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Determinants of Working Capital Management Practices in Small and Medium Enterprises in Nairobi

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dc.contributor.author Okech, Timothy Chrispinus
dc.contributor.author Ndagijimana, Jean Paul
dc.date.accessioned 2015-06-25T10:21:09Z
dc.date.available 2015-06-25T10:21:09Z
dc.date.issued 2014
dc.identifier.issn 2219-1933
dc.identifier.issn 2219-6021
dc.identifier.uri http://erepo.usiu.ac.ke/11732/412
dc.description A journal article by Dr. Timothy Chrispinus Okech, an assistant professor of economics in the Chandaria School of Business at United States International University-Africa en_US
dc.description.abstract Governments in collaboration with sectoral stakeholders have over the years continued to support small and medium enterprises (SMEs) as part of initiatives aimed at poverty alleviation, wealth and employment creation. In Kenya, the government of Kenya continues to strengthen the development of the sector including training in financial management. The purpose of this study was to investigate the factors affecting working capital management practice in small and medium enterprises in Nairobi, Kenya by specifically examining how the management of accounts receivables and payables, and the cash conversion cycles affect working capital management practice in these enterprises. Using descriptive research design, both primary and secondary data was collected from SMEs in Nairobi registered with the Federation of Small and Micro Enterprises and analysed to obtain both descriptive and inferential statistics. The study revealed positive significant relationship between accounts receivable, accounts payable and cash conversion, and working capital management practices in the enterprises. Similarly, a large majority reported acquiring in puts and selling output on credit with payments ranging from two weeks to even four months which however, affected the cash flow of the enterprises and consequently their ability to honor their financial obligations. Finally, a large majority obtained their finances from banks, micro-finance institutions, as well as shy-locks to boost their businesses unfortunately they ended up charging very high interests. In the end many enterprises could not repay the money on time while others could not afford to pay back thereby closing shop. It was recommended that SMEs need to balance between credit sales and cash sales so as to avoid running into a cash trap position; entrepreneurs need to be equipped with necessary financial management skills to effectively enhance their ability manage accounts payables and receivables efficiently to avoid the challenges that are likely to emanate from overreliance on debts. Necessary regulatory mechanisms need to be put in place governing credit facilities to ensure full disclosure of the information while at the same time cap interest chargeable. en_US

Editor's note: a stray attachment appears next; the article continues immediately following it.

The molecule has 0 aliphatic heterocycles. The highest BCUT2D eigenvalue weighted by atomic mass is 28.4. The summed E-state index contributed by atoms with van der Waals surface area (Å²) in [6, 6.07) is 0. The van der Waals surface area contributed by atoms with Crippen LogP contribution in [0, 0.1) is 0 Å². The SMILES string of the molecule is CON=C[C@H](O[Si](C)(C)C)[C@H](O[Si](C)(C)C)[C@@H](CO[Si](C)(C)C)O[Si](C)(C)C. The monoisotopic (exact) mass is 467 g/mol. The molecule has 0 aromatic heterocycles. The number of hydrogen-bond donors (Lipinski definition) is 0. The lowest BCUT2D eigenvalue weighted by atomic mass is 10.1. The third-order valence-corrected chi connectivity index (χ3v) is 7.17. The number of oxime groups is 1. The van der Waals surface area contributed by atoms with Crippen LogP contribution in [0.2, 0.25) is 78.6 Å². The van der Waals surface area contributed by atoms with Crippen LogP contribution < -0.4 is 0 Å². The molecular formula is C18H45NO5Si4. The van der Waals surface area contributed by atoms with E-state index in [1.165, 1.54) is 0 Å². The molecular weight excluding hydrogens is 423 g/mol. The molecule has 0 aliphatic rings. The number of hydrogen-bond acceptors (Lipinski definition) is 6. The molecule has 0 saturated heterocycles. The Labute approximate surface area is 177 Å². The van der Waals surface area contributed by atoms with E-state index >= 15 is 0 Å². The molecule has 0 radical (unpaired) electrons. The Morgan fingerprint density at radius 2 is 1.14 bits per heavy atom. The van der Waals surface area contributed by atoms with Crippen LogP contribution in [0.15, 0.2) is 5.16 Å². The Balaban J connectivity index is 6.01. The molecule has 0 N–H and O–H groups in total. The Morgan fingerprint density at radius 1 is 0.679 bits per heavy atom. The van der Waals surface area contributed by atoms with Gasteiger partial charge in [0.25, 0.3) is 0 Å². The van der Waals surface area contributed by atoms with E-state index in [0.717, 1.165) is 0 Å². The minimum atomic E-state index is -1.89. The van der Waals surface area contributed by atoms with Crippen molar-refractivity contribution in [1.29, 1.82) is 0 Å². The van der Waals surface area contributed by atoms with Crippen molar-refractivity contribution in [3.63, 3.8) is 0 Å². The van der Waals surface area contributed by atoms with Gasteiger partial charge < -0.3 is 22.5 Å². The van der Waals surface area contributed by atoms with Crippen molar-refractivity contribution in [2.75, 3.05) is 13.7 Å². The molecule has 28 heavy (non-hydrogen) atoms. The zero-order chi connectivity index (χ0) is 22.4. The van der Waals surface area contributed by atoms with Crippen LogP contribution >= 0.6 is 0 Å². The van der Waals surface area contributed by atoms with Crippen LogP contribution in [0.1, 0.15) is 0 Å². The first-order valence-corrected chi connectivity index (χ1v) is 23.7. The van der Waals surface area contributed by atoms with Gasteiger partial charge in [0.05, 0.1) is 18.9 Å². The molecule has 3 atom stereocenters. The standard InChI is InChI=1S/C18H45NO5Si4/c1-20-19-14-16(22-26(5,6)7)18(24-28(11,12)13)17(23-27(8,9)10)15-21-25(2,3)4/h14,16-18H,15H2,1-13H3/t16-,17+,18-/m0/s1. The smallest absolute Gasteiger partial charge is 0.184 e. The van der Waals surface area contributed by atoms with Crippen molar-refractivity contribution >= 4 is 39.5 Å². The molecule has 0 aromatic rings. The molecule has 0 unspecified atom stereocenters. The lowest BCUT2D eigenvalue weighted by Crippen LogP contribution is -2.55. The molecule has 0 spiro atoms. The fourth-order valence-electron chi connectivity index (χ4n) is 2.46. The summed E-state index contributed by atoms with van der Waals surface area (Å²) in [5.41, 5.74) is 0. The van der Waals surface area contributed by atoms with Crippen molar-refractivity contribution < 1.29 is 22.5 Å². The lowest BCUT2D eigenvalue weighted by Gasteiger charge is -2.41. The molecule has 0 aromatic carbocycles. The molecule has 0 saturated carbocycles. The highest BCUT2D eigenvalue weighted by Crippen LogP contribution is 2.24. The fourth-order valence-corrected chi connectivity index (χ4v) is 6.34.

dc.publisher International Journal of Business and Social Science en_US
dc.subject SMEs en_US
dc.subject Accounts payables en_US
dc.subject Accounts Receivables en_US
dc.subject Cash conversion Cycle en_US
dc.subject Working capital en_US
dc.title Determinants of Working Capital Management Practices in Small and Medium Enterprises in Nairobi en_US
dc.type Article en_US


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